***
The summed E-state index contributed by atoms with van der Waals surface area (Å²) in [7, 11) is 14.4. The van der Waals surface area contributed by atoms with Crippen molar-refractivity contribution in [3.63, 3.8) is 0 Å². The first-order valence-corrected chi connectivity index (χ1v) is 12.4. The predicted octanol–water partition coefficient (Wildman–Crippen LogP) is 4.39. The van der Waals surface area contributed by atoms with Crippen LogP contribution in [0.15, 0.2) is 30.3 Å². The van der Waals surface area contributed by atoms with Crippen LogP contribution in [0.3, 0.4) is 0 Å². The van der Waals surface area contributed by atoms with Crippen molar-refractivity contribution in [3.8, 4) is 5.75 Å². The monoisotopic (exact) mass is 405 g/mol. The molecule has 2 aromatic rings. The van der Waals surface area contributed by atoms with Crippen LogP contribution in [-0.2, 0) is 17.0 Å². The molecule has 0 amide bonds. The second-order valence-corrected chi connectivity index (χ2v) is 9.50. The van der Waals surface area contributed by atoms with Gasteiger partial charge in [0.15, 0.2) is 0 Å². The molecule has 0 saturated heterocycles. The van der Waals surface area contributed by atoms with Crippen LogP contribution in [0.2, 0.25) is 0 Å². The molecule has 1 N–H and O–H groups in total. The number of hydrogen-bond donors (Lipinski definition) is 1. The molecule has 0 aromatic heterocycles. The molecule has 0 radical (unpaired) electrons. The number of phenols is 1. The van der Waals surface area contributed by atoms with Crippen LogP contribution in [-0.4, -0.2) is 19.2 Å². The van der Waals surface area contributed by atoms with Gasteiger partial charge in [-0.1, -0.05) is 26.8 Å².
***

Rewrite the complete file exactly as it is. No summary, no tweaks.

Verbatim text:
The summed E-state index contributed by atoms with van der Waals surface area (Å²) in [7, 11) is 14.4. The van der Waals surface area contributed by atoms with Crippen molar-refractivity contribution in [3.63, 3.8) is 0 Å². The first-order valence-corrected chi connectivity index (χ1v) is 12.4. The predicted octanol–water partition coefficient (Wildman–Crippen LogP) is 4.39. The van der Waals surface area contributed by atoms with Crippen LogP contribution in [0.15, 0.2) is 30.3 Å². The van der Waals surface area contributed by atoms with Crippen LogP contribution in [0.3, 0.4) is 0 Å². The van der Waals surface area contributed by atoms with Crippen molar-refractivity contribution in [3.8, 4) is 5.75 Å². The monoisotopic (exact) mass is 405 g/mol. The molecule has 2 aromatic rings. The van der Waals surface area contributed by atoms with Crippen LogP contribution in [-0.2, 0) is 17.0 Å². The molecule has 0 amide bonds. The second-order valence-corrected chi connectivity index (χ2v) is 9.50. The van der Waals surface area contributed by atoms with Gasteiger partial charge in [0.15, 0.2) is 0 Å². The molecule has 0 saturated heterocycles. The van der Waals surface area contributed by atoms with Crippen LogP contribution in [0.2, 0.25) is 0 Å². The molecule has 1 N–H and O–H groups in total. The number of hydrogen-bond donors (Lipinski definition) is 1. The molecule has 0 aromatic heterocycles. The molecule has 0 radical (unpaired) electrons. The number of phenols is 1. The van der Waals surface area contributed by atoms with Crippen LogP contribution in [-0.4, -0.2) is 19.2 Å². The van der Waals surface area contributed by atoms with Gasteiger partial charge in [-0.1, -0.05) is 26.8 Å².